And Nokia haven’t missed the chance to take the michael either. have a look at their helpful site here.
It’s the first real test for Apple since the early accusations of screens that were too easy to scratch on the original iPhone in 2007. How they handle it will be a good barometer for the future of the brand. You can only really tell the power of a brand when things go wrong. If their products are genuinely NOT as good as people believe, slowly but surely the brand values will be undermined and the brand begins to wane.
This is one of the most clear cut well executed pieces of design I have seen in a few years and I love it.
On it’s own, the change from the old logo here:
To the new one here:
Is not that significant, but then again, logo’s never look too much on their own anyway, do they?
But when you start to add some meat to the bones, it starts to come to life.
It was done by an agency called The Clearing who have a project page here. My only slight reservation, which could still change its success is this little comment that appears under the YouTube video that they have used to launch the project.
It was posted by someone called mrtikle 1 week ago and he/she says “the company still have no money and continue to treat its staff like dogs”
As I have said many times before, if this rebrand marks a positive change in behaviour, then it may succeed, if it is just a new logo for a still crappy company, then it will still fail. Time will tell, but you can judge for yourself.
There are brand extensions and there are brand extensions too far. This one is perhaps the furthest and least relevant stretches for any brand I have ever seen. Let me introduce you to Hello Kitty motor oil.
Hello Kitty is a hugely successful brand owned by the Japanese company Sanrio and Agip (Azienda Generale Italiana Petroli) who make the oil for them are the huge Italian oil and fuel company based in Milan.
Surely this should be recipe for cutting edge japanese design mixed with sharp Milanese style?
It’s just stupid. Who would possibly think that adding an oil to their car that is given credence by a cartoon cat would do it any good at all? How can the Hello Kitty brand values of cuteness and pink bear any relation to the inside workings of an engine?
It can’t. I’m afraid this just looks a bit silly.
I don’t think Castrol should be too worried about it denting their market share just yet.
I just went out to buy two copies of a book for my wife and her Mum and have learnt a lot about online/offline pricing in my little jaunt around the city.
Firstly there are only two real places you can buy a new book (other than the discount end of line retailers) and that is at Waterstones or WH Smith – who are a retailer of sorts.
Before I went out, I looked on Amazon for target price. £7.49. Now that sounds like good value to me. £5.50 off list price but none in stock and my customers want this book NOW!
So it was off to WH Smith, the confused retailer that seems to have ‘buy one get one half price’ on almost everything. Isn’t that what Thresher did before they went bust too? Well, they had the book in stock, but only one of them, so the deal wasn’t that effective. They had a price of £8.44 online. If I had managed to buy the two of them in the store each book would have cost £9.75, so not far off a decent price.
And then onto Waterstones. The only decent sized book store in Nottingham. I was greeted by a friendly young man as I entered and asked him where on the four floors I would find this book. He confirmed they had five in stock at the full price of £12.99 on the third floor.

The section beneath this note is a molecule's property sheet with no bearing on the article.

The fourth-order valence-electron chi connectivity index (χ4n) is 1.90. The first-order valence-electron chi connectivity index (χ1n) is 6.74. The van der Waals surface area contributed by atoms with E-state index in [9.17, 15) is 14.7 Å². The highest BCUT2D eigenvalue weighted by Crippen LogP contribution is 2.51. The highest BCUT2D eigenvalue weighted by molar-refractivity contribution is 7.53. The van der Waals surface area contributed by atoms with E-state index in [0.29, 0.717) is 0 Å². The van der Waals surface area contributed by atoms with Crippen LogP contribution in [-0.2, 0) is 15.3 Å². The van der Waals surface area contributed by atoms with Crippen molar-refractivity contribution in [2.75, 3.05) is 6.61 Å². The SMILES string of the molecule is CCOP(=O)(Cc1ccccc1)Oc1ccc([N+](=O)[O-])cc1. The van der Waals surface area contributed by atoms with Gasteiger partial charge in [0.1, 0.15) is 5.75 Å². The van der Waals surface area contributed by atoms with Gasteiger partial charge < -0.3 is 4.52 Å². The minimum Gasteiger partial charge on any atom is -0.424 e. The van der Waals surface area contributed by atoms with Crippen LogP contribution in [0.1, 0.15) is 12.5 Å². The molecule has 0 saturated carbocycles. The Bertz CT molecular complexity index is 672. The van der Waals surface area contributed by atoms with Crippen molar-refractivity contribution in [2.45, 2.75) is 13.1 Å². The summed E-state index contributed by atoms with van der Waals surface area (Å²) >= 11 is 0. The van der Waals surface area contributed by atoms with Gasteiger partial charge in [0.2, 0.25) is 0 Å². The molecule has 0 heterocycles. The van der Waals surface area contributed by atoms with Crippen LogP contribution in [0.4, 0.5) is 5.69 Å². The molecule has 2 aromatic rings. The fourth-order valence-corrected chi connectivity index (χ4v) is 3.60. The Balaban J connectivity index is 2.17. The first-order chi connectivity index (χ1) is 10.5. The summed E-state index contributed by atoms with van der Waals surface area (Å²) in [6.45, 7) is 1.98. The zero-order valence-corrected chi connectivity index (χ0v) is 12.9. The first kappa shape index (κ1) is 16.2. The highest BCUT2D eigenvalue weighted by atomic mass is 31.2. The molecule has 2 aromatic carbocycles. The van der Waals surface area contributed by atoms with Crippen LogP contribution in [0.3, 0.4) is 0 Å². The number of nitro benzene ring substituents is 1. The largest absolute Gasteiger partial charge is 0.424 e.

So I asked the kller questions.
Why could I buy the same book from them online for much less?
Apparently, and I quote “Because they’re on the Internet, they don’t have the overheads we do.”
Oh, that’s it then, they’re not part of the same group or anything simple, or even based on exactly the same central distribution depot.
I wrote a piece a few weeks ago saying that their new logo was a bit silly and pointless, but did give them the get out clause that a new logo can be worthwhile if it marks a change in behaviour.
You judge for yourself whether this traditional retailer is behaving any different now it has an online presence, or if it is still making the same mistakes as Borders and all the other smaller book stores that have folded before them.
If you offer the same price online and offline (like Tesco and Asda and Sainsbury’s and everyone else with any retailing skill does) you may find that people still buy from your stores rather than looking at you as a showroom or a place of last resort.
Most of these sorts of satirical songs are pretty dreadful, but i’ve been singing this one in my head all day, so I thought i’d subject you to it to. Nico Russell is a friend of the family and clearly a very talented writer and Vuvuzellist.
This is seriously clever stuff. Live video that is just becoming available with the iPhone 4G, but that is already up and running as part of a FREE app for any other iPhone. I think I may be playing with this for a few days. Can someone else get it too, so I can ‘knock you up’ (so to speak).
I’m not sure how they claim it’s 24% thinner and i’m not sure i need to be able to edit video on my phone or have face to face video chats (like my old Nokia phone used to be able to do years ago) but Apple seem to have, yet again, hit the design about right and will have people queueing up to own the new iPhone 4G.
Steve Jobs didn’t look too well, but he certainly got the crowd whooping in his latest keynote. He highlighted eight of the claimed 100 new features of the iPhone 4G device. How many of these will we need or use?